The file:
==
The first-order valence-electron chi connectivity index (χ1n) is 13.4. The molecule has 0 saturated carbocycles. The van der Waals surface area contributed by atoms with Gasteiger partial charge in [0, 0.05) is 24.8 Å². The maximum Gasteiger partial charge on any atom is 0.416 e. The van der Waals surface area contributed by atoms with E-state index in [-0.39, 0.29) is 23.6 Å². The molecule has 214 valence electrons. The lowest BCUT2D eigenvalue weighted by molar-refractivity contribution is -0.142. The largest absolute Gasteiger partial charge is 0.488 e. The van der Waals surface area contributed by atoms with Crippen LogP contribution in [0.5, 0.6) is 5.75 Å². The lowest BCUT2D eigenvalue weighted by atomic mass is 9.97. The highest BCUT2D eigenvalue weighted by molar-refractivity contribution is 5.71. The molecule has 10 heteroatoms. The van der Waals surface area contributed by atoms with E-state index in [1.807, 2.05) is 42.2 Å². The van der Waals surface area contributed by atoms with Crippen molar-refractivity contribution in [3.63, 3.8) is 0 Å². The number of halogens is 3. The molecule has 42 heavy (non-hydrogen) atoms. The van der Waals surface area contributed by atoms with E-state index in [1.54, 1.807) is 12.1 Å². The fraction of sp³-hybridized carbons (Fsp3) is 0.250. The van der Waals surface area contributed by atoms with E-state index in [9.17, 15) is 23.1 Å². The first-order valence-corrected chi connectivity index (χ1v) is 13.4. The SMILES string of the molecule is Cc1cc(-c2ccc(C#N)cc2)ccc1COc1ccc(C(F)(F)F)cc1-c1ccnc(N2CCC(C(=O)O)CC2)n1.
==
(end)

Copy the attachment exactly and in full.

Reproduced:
The first-order valence-electron chi connectivity index (χ1n) is 13.4. The molecule has 0 saturated carbocycles. The van der Waals surface area contributed by atoms with Gasteiger partial charge in [0, 0.05) is 24.8 Å². The maximum Gasteiger partial charge on any atom is 0.416 e. The van der Waals surface area contributed by atoms with E-state index in [-0.39, 0.29) is 23.6 Å². The molecule has 214 valence electrons. The lowest BCUT2D eigenvalue weighted by molar-refractivity contribution is -0.142. The largest absolute Gasteiger partial charge is 0.488 e. The van der Waals surface area contributed by atoms with Crippen LogP contribution in [0.5, 0.6) is 5.75 Å². The lowest BCUT2D eigenvalue weighted by atomic mass is 9.97. The highest BCUT2D eigenvalue weighted by molar-refractivity contribution is 5.71. The molecule has 10 heteroatoms. The van der Waals surface area contributed by atoms with E-state index in [1.807, 2.05) is 42.2 Å². The van der Waals surface area contributed by atoms with Crippen molar-refractivity contribution in [3.63, 3.8) is 0 Å². The number of halogens is 3. The molecule has 42 heavy (non-hydrogen) atoms. The van der Waals surface area contributed by atoms with E-state index in [1.54, 1.807) is 12.1 Å². The fraction of sp³-hybridized carbons (Fsp3) is 0.250. The van der Waals surface area contributed by atoms with E-state index in [9.17, 15) is 23.1 Å². The first-order valence-corrected chi connectivity index (χ1v) is 13.4. The SMILES string of the molecule is Cc1cc(-c2ccc(C#N)cc2)ccc1COc1ccc(C(F)(F)F)cc1-c1ccnc(N2CCC(C(=O)O)CC2)n1.